- Homily by Fr. Philip Neri Powell, OP, on the Solemnity of the Body and Blood of Christ, at Holy Rosary Parish, Houston, TX.
- The Holy Eucharist, educational resource from EWTN, with links to articles by Fr. William Most, Scott Hahn, and relevant Q&A sections from the Baltimore Catechism.
- More posts from A Penitent Blogger, and Ad Majorem Dei Gloriam.
- Fr. Jim Tucker has great photos from his parish’s Corpus Christi Procession. (Good thing he doesn’t reside in Detroit, Michigan).
- Benedict XVI’s homily The Lord Is Near Us – in Our Conscience, in His Word, in His Personal Presence in the Eucharist is excellent as well. IgnatiusInsight.com July 2004 (Excerpted from God Is Near Us: The Eucharist, the Heart of Life):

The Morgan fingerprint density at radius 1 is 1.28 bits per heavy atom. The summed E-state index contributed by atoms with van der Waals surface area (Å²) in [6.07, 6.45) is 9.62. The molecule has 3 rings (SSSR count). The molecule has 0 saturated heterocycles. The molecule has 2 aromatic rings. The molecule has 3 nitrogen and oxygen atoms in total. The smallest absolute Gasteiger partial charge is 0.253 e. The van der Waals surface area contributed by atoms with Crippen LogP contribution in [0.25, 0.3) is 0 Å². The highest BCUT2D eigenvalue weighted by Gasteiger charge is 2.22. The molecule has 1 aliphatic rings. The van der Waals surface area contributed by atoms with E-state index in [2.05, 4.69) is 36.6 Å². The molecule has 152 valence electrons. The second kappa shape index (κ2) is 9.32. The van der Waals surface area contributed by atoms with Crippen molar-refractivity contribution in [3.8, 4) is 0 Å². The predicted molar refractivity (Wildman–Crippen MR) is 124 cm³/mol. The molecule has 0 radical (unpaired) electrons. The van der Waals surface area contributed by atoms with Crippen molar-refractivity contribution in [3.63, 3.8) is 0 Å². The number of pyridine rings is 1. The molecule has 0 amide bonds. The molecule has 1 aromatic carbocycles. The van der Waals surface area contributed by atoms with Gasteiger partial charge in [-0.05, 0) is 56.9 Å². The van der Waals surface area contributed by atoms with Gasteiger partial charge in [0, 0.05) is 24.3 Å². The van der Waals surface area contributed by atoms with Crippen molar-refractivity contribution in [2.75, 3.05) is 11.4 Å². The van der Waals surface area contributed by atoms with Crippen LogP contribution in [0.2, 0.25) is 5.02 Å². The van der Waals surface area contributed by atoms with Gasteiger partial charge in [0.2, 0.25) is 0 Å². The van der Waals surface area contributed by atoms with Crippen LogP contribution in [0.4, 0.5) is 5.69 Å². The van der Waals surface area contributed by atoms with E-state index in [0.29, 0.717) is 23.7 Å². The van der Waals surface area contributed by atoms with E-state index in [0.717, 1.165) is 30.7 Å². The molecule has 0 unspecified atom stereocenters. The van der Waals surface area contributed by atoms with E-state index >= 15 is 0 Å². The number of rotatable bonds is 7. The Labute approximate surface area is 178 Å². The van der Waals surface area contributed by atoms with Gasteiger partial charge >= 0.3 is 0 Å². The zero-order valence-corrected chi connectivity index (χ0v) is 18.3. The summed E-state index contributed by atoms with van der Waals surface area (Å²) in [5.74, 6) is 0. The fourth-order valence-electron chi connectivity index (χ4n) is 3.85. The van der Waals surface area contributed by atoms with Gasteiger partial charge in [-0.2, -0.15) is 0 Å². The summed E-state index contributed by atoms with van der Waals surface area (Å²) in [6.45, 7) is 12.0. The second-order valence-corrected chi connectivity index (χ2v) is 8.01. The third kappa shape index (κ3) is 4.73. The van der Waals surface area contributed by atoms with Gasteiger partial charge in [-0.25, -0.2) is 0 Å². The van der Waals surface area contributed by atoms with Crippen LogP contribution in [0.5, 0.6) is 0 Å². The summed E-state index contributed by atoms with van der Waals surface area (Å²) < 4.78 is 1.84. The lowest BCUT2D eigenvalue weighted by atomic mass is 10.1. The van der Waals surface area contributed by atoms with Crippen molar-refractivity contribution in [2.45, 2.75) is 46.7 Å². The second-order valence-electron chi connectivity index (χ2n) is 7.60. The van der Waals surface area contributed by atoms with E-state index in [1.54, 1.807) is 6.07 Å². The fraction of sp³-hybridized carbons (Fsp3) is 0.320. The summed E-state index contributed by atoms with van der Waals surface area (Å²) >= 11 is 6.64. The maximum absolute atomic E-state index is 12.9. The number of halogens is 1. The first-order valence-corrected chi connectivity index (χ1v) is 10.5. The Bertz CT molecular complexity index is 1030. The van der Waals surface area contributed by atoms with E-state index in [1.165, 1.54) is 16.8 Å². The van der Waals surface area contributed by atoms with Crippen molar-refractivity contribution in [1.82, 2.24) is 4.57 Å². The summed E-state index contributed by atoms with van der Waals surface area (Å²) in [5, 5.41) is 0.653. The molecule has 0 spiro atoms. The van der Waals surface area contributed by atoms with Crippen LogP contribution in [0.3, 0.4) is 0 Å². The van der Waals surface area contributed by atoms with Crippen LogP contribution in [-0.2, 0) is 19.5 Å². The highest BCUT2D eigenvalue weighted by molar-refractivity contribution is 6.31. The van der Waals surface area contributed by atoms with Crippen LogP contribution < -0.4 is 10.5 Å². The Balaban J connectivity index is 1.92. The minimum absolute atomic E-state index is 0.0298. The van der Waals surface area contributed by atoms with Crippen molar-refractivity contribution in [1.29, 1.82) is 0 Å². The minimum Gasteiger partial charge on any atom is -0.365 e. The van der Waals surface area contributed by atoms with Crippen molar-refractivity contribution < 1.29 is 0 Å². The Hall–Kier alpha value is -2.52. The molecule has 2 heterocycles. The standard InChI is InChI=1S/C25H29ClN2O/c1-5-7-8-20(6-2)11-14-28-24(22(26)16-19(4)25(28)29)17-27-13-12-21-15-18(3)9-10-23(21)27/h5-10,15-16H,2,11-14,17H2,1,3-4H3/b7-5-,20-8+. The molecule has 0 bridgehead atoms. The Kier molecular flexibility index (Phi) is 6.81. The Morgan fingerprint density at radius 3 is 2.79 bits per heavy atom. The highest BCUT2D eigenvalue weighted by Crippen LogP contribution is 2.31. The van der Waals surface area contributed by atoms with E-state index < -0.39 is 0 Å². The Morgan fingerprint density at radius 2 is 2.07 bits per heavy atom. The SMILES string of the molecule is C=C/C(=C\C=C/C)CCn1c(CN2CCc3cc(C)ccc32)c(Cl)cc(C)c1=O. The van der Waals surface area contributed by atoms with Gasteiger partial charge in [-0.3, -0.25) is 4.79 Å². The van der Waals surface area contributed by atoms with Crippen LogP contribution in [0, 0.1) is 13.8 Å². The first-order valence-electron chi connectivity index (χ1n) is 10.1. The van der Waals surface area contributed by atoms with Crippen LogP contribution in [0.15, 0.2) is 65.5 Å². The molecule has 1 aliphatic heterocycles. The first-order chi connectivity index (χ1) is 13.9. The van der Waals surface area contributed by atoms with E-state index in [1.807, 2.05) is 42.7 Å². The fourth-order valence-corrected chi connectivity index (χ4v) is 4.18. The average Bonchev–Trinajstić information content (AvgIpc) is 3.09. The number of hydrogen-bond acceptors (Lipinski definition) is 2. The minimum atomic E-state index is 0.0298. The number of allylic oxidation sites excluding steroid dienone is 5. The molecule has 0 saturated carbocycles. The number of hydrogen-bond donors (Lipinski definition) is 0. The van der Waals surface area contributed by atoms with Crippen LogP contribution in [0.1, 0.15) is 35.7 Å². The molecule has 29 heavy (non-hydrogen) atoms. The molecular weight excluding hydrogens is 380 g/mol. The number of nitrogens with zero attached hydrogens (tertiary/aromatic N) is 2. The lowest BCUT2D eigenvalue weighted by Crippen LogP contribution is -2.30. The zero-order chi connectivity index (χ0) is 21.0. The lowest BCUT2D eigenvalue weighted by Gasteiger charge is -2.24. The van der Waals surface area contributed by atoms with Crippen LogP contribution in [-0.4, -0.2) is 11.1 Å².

Saint Thomas Aquinas took up this saying in his reflections for the Feast of Corpus Christi. In doing so, he showed how we Christians in the Church of the New Covenant can pronounce these words with yet more reason and more joy and with thankfulness than Israel could; in doing so, he showed how this saying, in the Church of Jesus Christ, has acquired a depth of meaning hitherto unsuspected: God has truly come to dwell among us in the Eucharist, He became flesh so that he might become bread. He gave himself to enter into the “fruit of the earth and the work of human hands”; thus he puts himself in our hands and into our hearts. God is not the great unknown, whom we can but dimly conceive. We need not fear, as heathen do, that he might be capricious and bloodthirsty or too far away and too great to hear men. He is there, and we always know where we can find him, where he allows himself to be found and is waiting for us. Today this should once more sink into our hearts: God is near. God knows us. God is waiting for us in Jesus Christ in the Blessed Sacrament. Let us not leave him waiting in vain! Let us not, through distraction and lethargy, pass by the greatest and most important thing life offers us. We should let ourselves be reminded, by today’s reading, of the wonderful mystery kept close within the walls of our churches. Let us not pass it heedlessly by. Let us take time, in the course of the week, in passing, to go in and spend a moment with the Lord who is so near. During the day our churches should not be allowed to be dead houses, standing empty and seemingly useless. Jesus Christ’s invitation is always being proffered from them. This sacred proximity to us is always alive in them. It is always calling us and inviting us in. This is what is lovely about Catholic churches, that within them there is, as it were, always worship, because the eucharistic presence of the Lord dwells always within them.